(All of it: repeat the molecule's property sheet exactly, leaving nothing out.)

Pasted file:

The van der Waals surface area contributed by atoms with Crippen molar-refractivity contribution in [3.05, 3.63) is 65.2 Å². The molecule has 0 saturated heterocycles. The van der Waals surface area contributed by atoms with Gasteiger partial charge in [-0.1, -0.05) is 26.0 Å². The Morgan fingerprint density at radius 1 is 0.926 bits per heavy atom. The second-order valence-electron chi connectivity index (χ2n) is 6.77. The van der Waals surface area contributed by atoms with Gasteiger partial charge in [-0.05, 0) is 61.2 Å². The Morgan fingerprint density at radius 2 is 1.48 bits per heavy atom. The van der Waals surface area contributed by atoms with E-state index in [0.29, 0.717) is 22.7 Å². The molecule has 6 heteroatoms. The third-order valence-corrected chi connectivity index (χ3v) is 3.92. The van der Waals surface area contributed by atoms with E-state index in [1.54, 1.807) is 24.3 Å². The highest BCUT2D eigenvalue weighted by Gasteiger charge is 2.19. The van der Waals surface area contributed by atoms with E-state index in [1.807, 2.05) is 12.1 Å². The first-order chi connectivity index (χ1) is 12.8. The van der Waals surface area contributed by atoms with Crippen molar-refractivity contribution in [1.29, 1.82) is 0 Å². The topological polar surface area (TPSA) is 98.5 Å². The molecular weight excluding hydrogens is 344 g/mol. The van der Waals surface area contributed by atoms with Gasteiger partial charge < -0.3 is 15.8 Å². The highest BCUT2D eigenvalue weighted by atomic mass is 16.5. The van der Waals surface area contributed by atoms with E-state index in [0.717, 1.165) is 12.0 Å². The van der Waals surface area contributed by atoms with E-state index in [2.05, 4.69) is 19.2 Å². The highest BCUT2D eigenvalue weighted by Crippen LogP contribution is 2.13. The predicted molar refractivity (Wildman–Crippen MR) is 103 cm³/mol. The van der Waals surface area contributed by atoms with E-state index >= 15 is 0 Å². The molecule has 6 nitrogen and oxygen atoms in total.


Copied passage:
The van der Waals surface area contributed by atoms with Crippen molar-refractivity contribution in [3.05, 3.63) is 65.2 Å². The molecule has 0 saturated heterocycles. The van der Waals surface area contributed by atoms with Gasteiger partial charge in [-0.1, -0.05) is 26.0 Å². The Morgan fingerprint density at radius 1 is 0.926 bits per heavy atom. The second-order valence-electron chi connectivity index (χ2n) is 6.77. The van der Waals surface area contributed by atoms with Gasteiger partial charge in [-0.05, 0) is 61.2 Å². The Morgan fingerprint density at radius 2 is 1.48 bits per heavy atom. The van der Waals surface area contributed by atoms with E-state index in [0.29, 0.717) is 22.7 Å². The molecule has 6 heteroatoms. The third-order valence-corrected chi connectivity index (χ3v) is 3.92. The van der Waals surface area contributed by atoms with E-state index in [1.54, 1.807) is 24.3 Å². The highest BCUT2D eigenvalue weighted by Gasteiger charge is 2.19. The van der Waals surface area contributed by atoms with E-state index in [1.807, 2.05) is 12.1 Å². The first-order chi connectivity index (χ1) is 12.8. The van der Waals surface area contributed by atoms with Crippen molar-refractivity contribution in [1.29, 1.82) is 0 Å². The topological polar surface area (TPSA) is 98.5 Å². The molecular weight excluding hydrogens is 344 g/mol. The van der Waals surface area contributed by atoms with Gasteiger partial charge < -0.3 is 15.8 Å². The highest BCUT2D eigenvalue weighted by atomic mass is 16.5. The van der Waals surface area contributed by atoms with E-state index in [0.717, 1.165) is 12.0 Å². The van der Waals surface area contributed by atoms with E-state index in [2.05, 4.69) is 19.2 Å². The highest BCUT2D eigenvalue weighted by Crippen LogP contribution is 2.13. The predicted molar refractivity (Wildman–Crippen MR) is 103 cm³/mol. The van der Waals surface area contributed by atoms with E-state index >= 15 is 0 Å². The molecule has 6 nitrogen and oxygen atoms in total.